Rex Patrick’s FOI Case Part of Broader Case for Urgent FOI Reform

Australia Institute

Key details:

  • Rex Patrick’s appeal against the decision in Rex Patrick v Australian Information Commissioner (No 2) regarding the unreasonableness of delays in FOI reviews is being heard today
  • Last year, the Federal Court recognised that delays in the Information Commissioner reviewing seven FOI matters – in some cases almost three years – were very significant But it ultimately determined that the delays were not legally unreasonable due to under-resourcing of the Office of the Australian Information Commissioner (OAIC)
  • Rex Patrick has appealed the decision. Today, his barristers will argue to a Full Bench of the Federal Court that it can’t be correct that a right-of-access to government information given to him by the Parliament can be negatived or set a nought, or rendered ineffective or significantly undermined, because the executive Government doesn’t provide the Information Commissioner with the necessary resources to make the rights effective
  • The Australia Institute, Matilda Legal and the Grata Fund are supporting Patrick’s appeal
  • Australia Institute research finds that lengthy delays have undermined confidence in Australia’s freedom of information system and the South Australian FOI review system proves a better system is possible. At the time these papers were written:
    • The Commonwealth FOI review process had a backlog of 967 reviews that have been outstanding since 2021 or earlier, including 34 from 2018
    • In 2022, the FOI system cost $2,551 per FOI request determined, more than twice the $730 per FOI request determined in 2007, even after adjusting for inflation
    • When a Minister leaves office, their documents are often destroyed or otherwise no longer be accessible by FOI – even though the FOI request may have been made months or years earlier
    • In December, a parliamentary committee found that “the Commonwealth Freedom of Information (FOI) system is not working effectively and for some time has not functioned as it was intended”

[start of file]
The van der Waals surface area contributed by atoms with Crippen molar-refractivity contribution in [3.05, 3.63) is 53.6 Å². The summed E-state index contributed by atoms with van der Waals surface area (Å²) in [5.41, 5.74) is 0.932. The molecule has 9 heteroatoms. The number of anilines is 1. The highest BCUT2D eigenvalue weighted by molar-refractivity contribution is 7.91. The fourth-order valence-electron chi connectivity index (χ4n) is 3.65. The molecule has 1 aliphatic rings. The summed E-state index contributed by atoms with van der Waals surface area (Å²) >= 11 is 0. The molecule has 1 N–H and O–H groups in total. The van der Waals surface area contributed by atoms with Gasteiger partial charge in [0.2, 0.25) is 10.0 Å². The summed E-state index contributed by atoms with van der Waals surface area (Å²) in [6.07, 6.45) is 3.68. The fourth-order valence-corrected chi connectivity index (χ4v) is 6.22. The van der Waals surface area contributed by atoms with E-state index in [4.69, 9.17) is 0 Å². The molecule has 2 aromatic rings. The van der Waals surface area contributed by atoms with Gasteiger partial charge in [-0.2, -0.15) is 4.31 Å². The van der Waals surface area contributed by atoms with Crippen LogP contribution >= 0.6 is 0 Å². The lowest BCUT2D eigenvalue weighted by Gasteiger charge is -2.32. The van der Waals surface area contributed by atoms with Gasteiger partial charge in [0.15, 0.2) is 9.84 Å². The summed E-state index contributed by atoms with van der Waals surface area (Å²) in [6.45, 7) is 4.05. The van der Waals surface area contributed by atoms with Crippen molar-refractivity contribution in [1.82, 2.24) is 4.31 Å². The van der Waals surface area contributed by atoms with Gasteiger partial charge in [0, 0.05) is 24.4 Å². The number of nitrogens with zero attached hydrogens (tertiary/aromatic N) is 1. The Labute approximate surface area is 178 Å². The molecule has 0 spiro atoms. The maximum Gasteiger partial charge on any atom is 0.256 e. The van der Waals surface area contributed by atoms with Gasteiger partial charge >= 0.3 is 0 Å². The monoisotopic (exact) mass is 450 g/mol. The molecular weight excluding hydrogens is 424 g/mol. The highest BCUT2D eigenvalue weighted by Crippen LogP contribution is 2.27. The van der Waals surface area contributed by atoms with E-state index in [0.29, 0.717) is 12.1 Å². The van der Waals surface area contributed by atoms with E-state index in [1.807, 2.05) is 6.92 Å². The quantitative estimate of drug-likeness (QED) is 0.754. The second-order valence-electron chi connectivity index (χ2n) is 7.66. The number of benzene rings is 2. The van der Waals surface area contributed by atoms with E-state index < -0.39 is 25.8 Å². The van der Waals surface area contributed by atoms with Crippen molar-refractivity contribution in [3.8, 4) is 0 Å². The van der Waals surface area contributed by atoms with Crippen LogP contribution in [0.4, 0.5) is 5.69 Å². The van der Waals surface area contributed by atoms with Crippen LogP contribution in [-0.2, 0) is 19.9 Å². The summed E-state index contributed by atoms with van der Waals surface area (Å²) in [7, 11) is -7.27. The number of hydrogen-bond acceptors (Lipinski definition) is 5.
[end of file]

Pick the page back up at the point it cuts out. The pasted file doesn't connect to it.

“The Australia Institute believes in open, accountable government, and is proud to support Rex Patrick’s attempt to address chronic delays in the FOI review process,” says Bill Browne, Director of the Australia Institute’s Democracy & Accountability Program.

“Whether Rex Patrick wins or loses his appeal, Australia’s FOI system needs urgent and substantial reform to give citizens the information they are entitled to and shine a light on government decision-making.

“The Albanese Government promised greater transparency and accountability, but that will not happen while the freedom of information system remains skewed towards delay, denial and obfuscation.

“Starving the FOI system of resources appears to be a deliberate strategy to shield the government from scrutiny.

“FOI reviews must be conducted promptly, or public servants and ministers will escape scrutiny for denying the public access to information that they are entitled to.

“Democracy depends on a feedback loop, with an informed public judging their elected representatives on their record. If the public is kept in the dark, they cannot cast informed votes.”

Rex Patrick expressed his concern that the original jurisdiction of the Federal Court let the Government off the hook by finding significant delays caused by the Government underfunding the Information Commissioner meant that the delays weren’t unreasonable. “In 1982 the Parliament granted every Australian the right to access Government information to allow them to participate in our democracy, and to hold the Government to account. It can’t be that a government-of-the-day can take away that right by starving the funding of the agency that delivers those rights.

“I have no choice but to pursue this matter in the Full Court. Despite its claims to fully support accountability, the Government has been unwilling to properly fund the Federal FOI regime. It appears that ‘transparency’ is a word only shouted from opposition benches.”

/Public Release. View in full here.